Poetry Friday: “Dark and Late” by Catherine Abbey Hodges

Poetry Friday is hosted by: Tabatha Yeatts: The Opposite of Indifference

Every house we’ve owned has always had a front porch, it’s my one “must have” requirement.  And every porch of every house has always become the center of family life, from the first coat free day of early Spring to the last coat free day of late Fall.  So, it was no wonder that I fell in love with this poem by Catherine Abbey Hodges:

“Dark and Late” by Catherine Abbey Hodges

This dark porch
has brimmed
with light
like a bowl with water
like a throat with laughter

afternoons of light
years of afternoons
scintillating dawns
flagrant noons
underwater-green dusks

and nights
dark and late
lit by candles, hands,
eyes with the leap
that’s the life
we’ve come for,
what we carry
nonchalant
white-knuckled
down the spill of years,
what carries us, what
meets us in the end
and on the way
in each other.

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16 thoughts on “Poetry Friday: “Dark and Late” by Catherine Abbey Hodges

  1. Tucked this one away in a favorite poem file when I read it on Writer’s Almanac recently. Loved reading it again and thinking about your life on porches. We haven’t had a true porch since our first home more than 30 years ago. I loved the porch swing by the front door.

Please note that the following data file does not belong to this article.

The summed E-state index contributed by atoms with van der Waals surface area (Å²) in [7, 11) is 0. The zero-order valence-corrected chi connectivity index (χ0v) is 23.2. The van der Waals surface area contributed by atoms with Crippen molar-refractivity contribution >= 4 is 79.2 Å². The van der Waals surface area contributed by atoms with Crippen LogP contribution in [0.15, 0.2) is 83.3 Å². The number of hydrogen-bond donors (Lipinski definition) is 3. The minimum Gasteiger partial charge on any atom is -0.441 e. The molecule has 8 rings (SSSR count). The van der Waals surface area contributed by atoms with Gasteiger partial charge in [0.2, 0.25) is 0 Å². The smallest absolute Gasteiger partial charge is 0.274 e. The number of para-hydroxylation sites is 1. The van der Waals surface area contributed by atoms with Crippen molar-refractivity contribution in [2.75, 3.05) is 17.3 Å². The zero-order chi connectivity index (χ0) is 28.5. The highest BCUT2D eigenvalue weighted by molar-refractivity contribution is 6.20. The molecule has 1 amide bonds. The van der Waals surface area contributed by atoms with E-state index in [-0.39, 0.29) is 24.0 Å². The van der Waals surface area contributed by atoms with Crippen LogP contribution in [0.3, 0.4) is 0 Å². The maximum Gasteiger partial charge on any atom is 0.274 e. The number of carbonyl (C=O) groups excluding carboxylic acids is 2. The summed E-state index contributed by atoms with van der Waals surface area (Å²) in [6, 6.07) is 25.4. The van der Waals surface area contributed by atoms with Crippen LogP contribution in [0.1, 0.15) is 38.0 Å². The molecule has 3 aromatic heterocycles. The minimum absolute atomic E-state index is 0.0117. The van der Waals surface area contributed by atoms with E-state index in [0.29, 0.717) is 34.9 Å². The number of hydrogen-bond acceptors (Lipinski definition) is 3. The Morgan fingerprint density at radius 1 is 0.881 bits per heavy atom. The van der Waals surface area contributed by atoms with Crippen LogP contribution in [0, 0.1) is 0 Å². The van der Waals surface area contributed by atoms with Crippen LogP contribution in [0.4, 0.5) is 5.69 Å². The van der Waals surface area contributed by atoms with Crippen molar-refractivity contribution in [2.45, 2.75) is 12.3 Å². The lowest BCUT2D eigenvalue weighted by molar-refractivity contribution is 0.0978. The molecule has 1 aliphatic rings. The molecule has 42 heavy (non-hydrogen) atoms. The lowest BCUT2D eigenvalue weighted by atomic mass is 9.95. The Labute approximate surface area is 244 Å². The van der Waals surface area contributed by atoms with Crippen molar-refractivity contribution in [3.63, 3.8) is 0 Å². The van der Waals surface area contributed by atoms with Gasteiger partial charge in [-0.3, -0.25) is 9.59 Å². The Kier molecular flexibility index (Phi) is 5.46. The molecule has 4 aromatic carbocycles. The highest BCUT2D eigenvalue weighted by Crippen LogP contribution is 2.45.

2. I’ve loved all our porches, and mine now is so fine to sit upon and watch and laugh and “be”. Beautiful, Tara, and the inclusions of time is so right, but this description is one I would never think of, but fabulous: “underwater-green dusks”.

  3. I do love porches! This time of year we eat out on our back porch (deck) every meal. 🙂 Your post also reminds me of some great revision advice for poets: cut off the front porch. Often our first lines aren’t even necessary, and are just us figuring things out. One quick way to improve a poem is to cut off the front porch! xo

  4. This made me feel nostalgic for all those years, all that laughter (even though it is the narrator’s years and laughter!). Like Linda, I was struck by “underwater-green dusks.”

  5. Tara, we just had to redo my front entrance because of the winter’s harsh abuse of its solid frame. I am happy to say that I am in love with the new creation and decided to take the chair away to admire its beauty. Years of looking over the neighborhood from my front entrance comes back to me after reading this poem. Beautiful thought:
    what we carry
    nonchalant
    white-knuckled
    down the spill of years,

  6. Thanks for the introduction to Catherine Abbey Hodges’ poem, Tara. I haven’t lived in a house with a porch, just covered entryways, but maybe someday I will and I will think of this poem. =)

  7. I was just eying the ferns that have shown up outside the grocery store entrance and wondering if a few of those would provide enough screening from the fairly busy street out front so that we could use our porch more…

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